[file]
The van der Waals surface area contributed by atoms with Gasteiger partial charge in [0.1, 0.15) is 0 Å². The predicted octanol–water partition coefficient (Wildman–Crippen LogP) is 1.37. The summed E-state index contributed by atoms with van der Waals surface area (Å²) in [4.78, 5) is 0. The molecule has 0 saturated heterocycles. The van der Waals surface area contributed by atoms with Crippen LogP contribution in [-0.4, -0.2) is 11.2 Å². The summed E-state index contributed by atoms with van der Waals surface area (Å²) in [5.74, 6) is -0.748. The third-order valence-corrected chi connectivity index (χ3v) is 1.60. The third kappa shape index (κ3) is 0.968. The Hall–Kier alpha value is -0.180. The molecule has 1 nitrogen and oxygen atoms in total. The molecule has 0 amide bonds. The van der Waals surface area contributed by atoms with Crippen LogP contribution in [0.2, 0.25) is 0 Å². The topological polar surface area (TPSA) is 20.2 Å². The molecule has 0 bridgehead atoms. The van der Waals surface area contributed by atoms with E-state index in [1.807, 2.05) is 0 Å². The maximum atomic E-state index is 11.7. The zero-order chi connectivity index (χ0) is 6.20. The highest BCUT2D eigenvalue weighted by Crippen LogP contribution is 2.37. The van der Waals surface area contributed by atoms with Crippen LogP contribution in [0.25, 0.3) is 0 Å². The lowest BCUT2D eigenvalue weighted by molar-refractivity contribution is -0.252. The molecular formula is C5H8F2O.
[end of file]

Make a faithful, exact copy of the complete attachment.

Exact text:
The van der Waals surface area contributed by atoms with Gasteiger partial charge in [0.1, 0.15) is 0 Å². The predicted octanol–water partition coefficient (Wildman–Crippen LogP) is 1.37. The summed E-state index contributed by atoms with van der Waals surface area (Å²) in [4.78, 5) is 0. The molecule has 0 saturated heterocycles. The van der Waals surface area contributed by atoms with Crippen LogP contribution in [-0.4, -0.2) is 11.2 Å². The summed E-state index contributed by atoms with van der Waals surface area (Å²) in [5.74, 6) is -0.748. The third-order valence-corrected chi connectivity index (χ3v) is 1.60. The third kappa shape index (κ3) is 0.968. The Hall–Kier alpha value is -0.180. The molecule has 1 nitrogen and oxygen atoms in total. The molecule has 0 amide bonds. The van der Waals surface area contributed by atoms with Crippen LogP contribution in [0.2, 0.25) is 0 Å². The topological polar surface area (TPSA) is 20.2 Å². The molecule has 0 bridgehead atoms. The van der Waals surface area contributed by atoms with E-state index in [1.807, 2.05) is 0 Å². The maximum atomic E-state index is 11.7. The zero-order chi connectivity index (χ0) is 6.20. The highest BCUT2D eigenvalue weighted by Crippen LogP contribution is 2.37. The van der Waals surface area contributed by atoms with Crippen LogP contribution in [0.25, 0.3) is 0 Å². The lowest BCUT2D eigenvalue weighted by molar-refractivity contribution is -0.252. The molecular formula is C5H8F2O.